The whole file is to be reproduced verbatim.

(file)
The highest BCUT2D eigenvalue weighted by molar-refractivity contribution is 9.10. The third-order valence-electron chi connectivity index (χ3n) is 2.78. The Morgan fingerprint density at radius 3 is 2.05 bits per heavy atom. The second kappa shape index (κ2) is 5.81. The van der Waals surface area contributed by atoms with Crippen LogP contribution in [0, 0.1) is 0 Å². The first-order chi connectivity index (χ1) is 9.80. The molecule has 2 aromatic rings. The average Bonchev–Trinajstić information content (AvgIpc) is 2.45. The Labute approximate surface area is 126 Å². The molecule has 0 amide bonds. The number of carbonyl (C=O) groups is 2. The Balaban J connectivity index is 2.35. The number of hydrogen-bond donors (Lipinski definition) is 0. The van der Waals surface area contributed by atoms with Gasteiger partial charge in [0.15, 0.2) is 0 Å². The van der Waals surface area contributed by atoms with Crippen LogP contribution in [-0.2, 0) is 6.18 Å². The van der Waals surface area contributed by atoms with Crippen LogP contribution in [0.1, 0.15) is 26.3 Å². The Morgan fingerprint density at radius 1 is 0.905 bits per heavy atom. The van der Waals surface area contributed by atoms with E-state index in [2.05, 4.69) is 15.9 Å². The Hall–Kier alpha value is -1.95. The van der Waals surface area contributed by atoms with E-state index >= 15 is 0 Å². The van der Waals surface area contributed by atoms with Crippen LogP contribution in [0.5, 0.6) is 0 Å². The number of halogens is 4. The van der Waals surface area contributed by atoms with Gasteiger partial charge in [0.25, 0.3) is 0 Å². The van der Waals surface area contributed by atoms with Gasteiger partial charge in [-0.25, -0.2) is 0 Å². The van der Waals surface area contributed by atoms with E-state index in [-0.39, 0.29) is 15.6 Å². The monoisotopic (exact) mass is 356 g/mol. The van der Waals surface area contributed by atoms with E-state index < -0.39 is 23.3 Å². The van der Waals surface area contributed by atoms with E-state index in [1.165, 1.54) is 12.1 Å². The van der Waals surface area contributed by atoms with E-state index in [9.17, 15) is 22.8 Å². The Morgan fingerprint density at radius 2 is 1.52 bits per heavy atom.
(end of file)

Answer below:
The highest BCUT2D eigenvalue weighted by molar-refractivity contribution is 9.10. The third-order valence-electron chi connectivity index (χ3n) is 2.78. The Morgan fingerprint density at radius 3 is 2.05 bits per heavy atom. The second kappa shape index (κ2) is 5.81. The van der Waals surface area contributed by atoms with Crippen LogP contribution in [0, 0.1) is 0 Å². The first-order chi connectivity index (χ1) is 9.80. The molecule has 2 aromatic rings. The average Bonchev–Trinajstić information content (AvgIpc) is 2.45. The Labute approximate surface area is 126 Å². The molecule has 0 amide bonds. The number of carbonyl (C=O) groups is 2. The Balaban J connectivity index is 2.35. The number of hydrogen-bond donors (Lipinski definition) is 0. The van der Waals surface area contributed by atoms with Gasteiger partial charge in [0.15, 0.2) is 0 Å². The van der Waals surface area contributed by atoms with Crippen LogP contribution in [-0.2, 0) is 6.18 Å². The van der Waals surface area contributed by atoms with Crippen LogP contribution in [0.1, 0.15) is 26.3 Å². The Morgan fingerprint density at radius 1 is 0.905 bits per heavy atom. The van der Waals surface area contributed by atoms with E-state index in [2.05, 4.69) is 15.9 Å². The Hall–Kier alpha value is -1.95. The van der Waals surface area contributed by atoms with E-state index >= 15 is 0 Å². The van der Waals surface area contributed by atoms with Crippen LogP contribution in [0.5, 0.6) is 0 Å². The number of halogens is 4. The van der Waals surface area contributed by atoms with Gasteiger partial charge in [0.25, 0.3) is 0 Å². The van der Waals surface area contributed by atoms with Gasteiger partial charge in [-0.25, -0.2) is 0 Å². The van der Waals surface area contributed by atoms with E-state index in [-0.39, 0.29) is 15.6 Å². The monoisotopic (exact) mass is 356 g/mol. The van der Waals surface area contributed by atoms with E-state index < -0.39 is 23.3 Å². The van der Waals surface area contributed by atoms with E-state index in [1.165, 1.54) is 12.1 Å². The van der Waals surface area contributed by atoms with E-state index in [9.17, 15) is 22.8 Å². The Morgan fingerprint density at radius 2 is 1.52 bits per heavy atom.